A recent UCR study has observed that a larger number of adults from racial minorities experience health conditions such as diabetes and obesity. The study, which was published in the journal Obesity, used data collected by the California Health Interview Survey (CHIS), and came to the conclusion that factors such as the higher likelihood of minorities to have lower levels of education and greater poverty contributed to the results. It was led by Andrew Subica, an assistant professor at UCR, as well as his colleagues: Bruce Link Ph.D., Neha Agarwal Ph.D. and Greer Sullivan M.D.
While factors such as poverty and lower education in minorities can explain these differentials, these trends continue in minorities who are wealthier than average. Even in control examples, where a white and nonwhite minority are at equal economic status, on average the health of the minority is worse. Subica believes that racial discrimination may play a part in this. “It seems a bit odd at first,” he explained, “to say that racial discrimination leads to poorer health, but you have to consider the amount of pressure that comes along with being a marginalized minority. If being a minority, in a frankly white-favoring world, leads to more stress, that stress can lead to higher blood pressure, a higher rate of depression, a lower likelihood to exercise and many more health problems.”
The findings of this study have the potential to impact UCR’s student population, which consists of 88 percent non-white students, since the study has found that these obesity trends start extremely early, as soon as 3 or 4 years old, and tend to continue throughout an individual’s life. The university already puts effort into ensuring that all its students have healthy and nutritious food options, such as the dining halls and R’Pantry; however, according to Subica, this may not be a complete solution to the problem. “Even when a student is on campus, where they come from still has the potential to affect their diet,” he began. “When students come from low-income areas, not only are they possibly ignorant to better diet choices they could be making, but they also do not have as many outside resources, such as money to buy healthier food options, as wealthier students.”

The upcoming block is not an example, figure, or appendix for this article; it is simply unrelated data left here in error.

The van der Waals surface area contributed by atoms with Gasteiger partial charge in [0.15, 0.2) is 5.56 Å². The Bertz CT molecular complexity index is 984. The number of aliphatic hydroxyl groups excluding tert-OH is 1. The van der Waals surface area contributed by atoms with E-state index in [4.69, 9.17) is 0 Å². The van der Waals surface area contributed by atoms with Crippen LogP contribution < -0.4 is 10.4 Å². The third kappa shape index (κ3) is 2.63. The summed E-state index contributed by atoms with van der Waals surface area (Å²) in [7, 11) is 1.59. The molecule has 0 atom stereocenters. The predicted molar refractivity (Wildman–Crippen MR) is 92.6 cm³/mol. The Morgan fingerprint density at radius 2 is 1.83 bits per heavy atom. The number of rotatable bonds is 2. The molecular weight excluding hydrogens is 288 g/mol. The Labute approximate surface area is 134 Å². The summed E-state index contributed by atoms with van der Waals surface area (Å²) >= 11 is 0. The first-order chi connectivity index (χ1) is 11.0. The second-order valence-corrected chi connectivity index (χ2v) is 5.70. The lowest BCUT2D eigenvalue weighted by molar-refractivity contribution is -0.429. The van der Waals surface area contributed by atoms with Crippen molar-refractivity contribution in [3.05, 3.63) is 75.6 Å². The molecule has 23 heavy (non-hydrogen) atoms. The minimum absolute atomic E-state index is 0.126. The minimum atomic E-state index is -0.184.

In regards to possible solutions to the problem, Subica believes that the main goal should be raising awareness and support for these marginalized groups, especially Pacific Islanders, Native Americans and multiracial students who, according to Subica, do not get as much attention diverted to their issues to the degree that other, larger minorities do. A possible solution that Subica proposes is a program that celebrates the diversity that UCR prides itself in. “College is a great opportunity for an individual to gain exposure to things they aren’t family with,” Subica stated. “Especially at UCR, where there is such as mix of economic and ethnic backgrounds. If we (the students and faculty of UCR) apply this diversity to the current problem, we could form a program that encourages this exposure and mixing of cultures. If students can educate and expose each other to their health choices, then they can learn from each other and apply it to their own lives.”
Adrian Salcido, a second-year economics major, gave his insight on the situation from his own personal experiences as a Mexican-American. “I think that diet has a lot to do with culture,” he began. “Being Mexican, the foods that I ate daily like rice, tortillas and beans were all cheap, and they also weren’t prepared in a very healthy way. So I believe that the main solution to these health problems, is educating people on more healthy choices they can make that are also affordable.”
The remaining faculty members involved in the study were contacted, but did not respond before the time of print.